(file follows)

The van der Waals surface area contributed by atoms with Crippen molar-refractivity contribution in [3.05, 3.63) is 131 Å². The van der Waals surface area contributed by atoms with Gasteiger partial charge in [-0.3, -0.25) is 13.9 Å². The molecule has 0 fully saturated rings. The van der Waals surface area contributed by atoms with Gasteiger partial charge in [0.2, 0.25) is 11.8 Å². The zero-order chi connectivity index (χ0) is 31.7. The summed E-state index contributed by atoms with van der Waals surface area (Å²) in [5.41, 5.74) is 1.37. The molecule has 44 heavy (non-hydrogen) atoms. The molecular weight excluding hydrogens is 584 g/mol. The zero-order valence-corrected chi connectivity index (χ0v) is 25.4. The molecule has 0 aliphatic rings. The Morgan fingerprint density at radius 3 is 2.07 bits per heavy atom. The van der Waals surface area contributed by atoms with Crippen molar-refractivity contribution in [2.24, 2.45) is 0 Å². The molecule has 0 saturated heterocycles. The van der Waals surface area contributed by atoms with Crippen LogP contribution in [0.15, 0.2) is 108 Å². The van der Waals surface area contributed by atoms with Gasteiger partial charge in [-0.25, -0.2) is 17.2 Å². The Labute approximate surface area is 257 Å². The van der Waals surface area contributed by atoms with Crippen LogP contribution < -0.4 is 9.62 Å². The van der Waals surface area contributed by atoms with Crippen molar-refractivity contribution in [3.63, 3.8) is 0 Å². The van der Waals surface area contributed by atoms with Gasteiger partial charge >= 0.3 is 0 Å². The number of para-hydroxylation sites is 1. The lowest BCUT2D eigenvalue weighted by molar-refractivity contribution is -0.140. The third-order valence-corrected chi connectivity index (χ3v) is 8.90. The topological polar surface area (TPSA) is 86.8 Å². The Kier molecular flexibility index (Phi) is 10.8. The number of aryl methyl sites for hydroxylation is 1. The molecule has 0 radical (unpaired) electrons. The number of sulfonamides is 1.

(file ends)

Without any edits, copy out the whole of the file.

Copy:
The van der Waals surface area contributed by atoms with Crippen molar-refractivity contribution in [3.05, 3.63) is 131 Å². The van der Waals surface area contributed by atoms with Gasteiger partial charge in [-0.3, -0.25) is 13.9 Å². The molecule has 0 fully saturated rings. The van der Waals surface area contributed by atoms with Gasteiger partial charge in [0.2, 0.25) is 11.8 Å². The zero-order chi connectivity index (χ0) is 31.7. The summed E-state index contributed by atoms with van der Waals surface area (Å²) in [5.41, 5.74) is 1.37. The molecule has 44 heavy (non-hydrogen) atoms. The molecular weight excluding hydrogens is 584 g/mol. The zero-order valence-corrected chi connectivity index (χ0v) is 25.4. The molecule has 0 aliphatic rings. The Morgan fingerprint density at radius 3 is 2.07 bits per heavy atom. The van der Waals surface area contributed by atoms with Crippen molar-refractivity contribution in [2.24, 2.45) is 0 Å². The molecule has 0 saturated heterocycles. The van der Waals surface area contributed by atoms with Crippen LogP contribution in [0.15, 0.2) is 108 Å². The van der Waals surface area contributed by atoms with Gasteiger partial charge in [-0.25, -0.2) is 17.2 Å². The Labute approximate surface area is 257 Å². The van der Waals surface area contributed by atoms with Crippen LogP contribution < -0.4 is 9.62 Å². The van der Waals surface area contributed by atoms with Crippen molar-refractivity contribution in [3.63, 3.8) is 0 Å². The van der Waals surface area contributed by atoms with Gasteiger partial charge >= 0.3 is 0 Å². The number of para-hydroxylation sites is 1. The lowest BCUT2D eigenvalue weighted by molar-refractivity contribution is -0.140. The third-order valence-corrected chi connectivity index (χ3v) is 8.90. The topological polar surface area (TPSA) is 86.8 Å². The Kier molecular flexibility index (Phi) is 10.8. The number of aryl methyl sites for hydroxylation is 1. The molecule has 0 radical (unpaired) electrons. The number of sulfonamides is 1.